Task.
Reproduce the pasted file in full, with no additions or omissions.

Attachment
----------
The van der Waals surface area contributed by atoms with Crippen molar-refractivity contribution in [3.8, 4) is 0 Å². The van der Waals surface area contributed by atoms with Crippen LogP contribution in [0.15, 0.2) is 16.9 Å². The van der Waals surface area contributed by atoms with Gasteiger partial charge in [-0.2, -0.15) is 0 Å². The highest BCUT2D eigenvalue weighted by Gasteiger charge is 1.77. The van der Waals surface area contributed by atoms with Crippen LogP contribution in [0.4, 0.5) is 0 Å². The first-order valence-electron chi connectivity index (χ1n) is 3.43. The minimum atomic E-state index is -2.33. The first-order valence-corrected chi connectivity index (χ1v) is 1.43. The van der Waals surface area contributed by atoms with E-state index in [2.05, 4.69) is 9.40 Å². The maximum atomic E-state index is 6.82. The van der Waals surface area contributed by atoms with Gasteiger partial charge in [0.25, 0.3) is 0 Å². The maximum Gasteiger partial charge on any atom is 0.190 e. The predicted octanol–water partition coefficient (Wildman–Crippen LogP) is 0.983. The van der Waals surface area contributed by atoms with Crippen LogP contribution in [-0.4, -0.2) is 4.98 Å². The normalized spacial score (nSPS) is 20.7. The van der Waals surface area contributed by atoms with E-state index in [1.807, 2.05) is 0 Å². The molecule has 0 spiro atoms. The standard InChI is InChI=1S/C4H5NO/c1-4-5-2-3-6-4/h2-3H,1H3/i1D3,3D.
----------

The van der Waals surface area contributed by atoms with Crippen molar-refractivity contribution in [3.8, 4) is 0 Å². The van der Waals surface area contributed by atoms with Crippen LogP contribution in [0.15, 0.2) is 16.9 Å². The van der Waals surface area contributed by atoms with Gasteiger partial charge in [-0.2, -0.15) is 0 Å². The highest BCUT2D eigenvalue weighted by Gasteiger charge is 1.77. The van der Waals surface area contributed by atoms with Crippen LogP contribution in [0.4, 0.5) is 0 Å². The first-order valence-electron chi connectivity index (χ1n) is 3.43. The minimum atomic E-state index is -2.33. The first-order valence-corrected chi connectivity index (χ1v) is 1.43. The van der Waals surface area contributed by atoms with E-state index in [2.05, 4.69) is 9.40 Å². The maximum atomic E-state index is 6.82. The van der Waals surface area contributed by atoms with Gasteiger partial charge in [0.25, 0.3) is 0 Å². The maximum Gasteiger partial charge on any atom is 0.190 e. The predicted octanol–water partition coefficient (Wildman–Crippen LogP) is 0.983. The van der Waals surface area contributed by atoms with Crippen LogP contribution in [-0.4, -0.2) is 4.98 Å². The normalized spacial score (nSPS) is 20.7. The van der Waals surface area contributed by atoms with E-state index in [1.807, 2.05) is 0 Å². The molecule has 0 spiro atoms. The standard InChI is InChI=1S/C4H5NO/c1-4-5-2-3-6-4/h2-3H,1H3/i1D3,3D.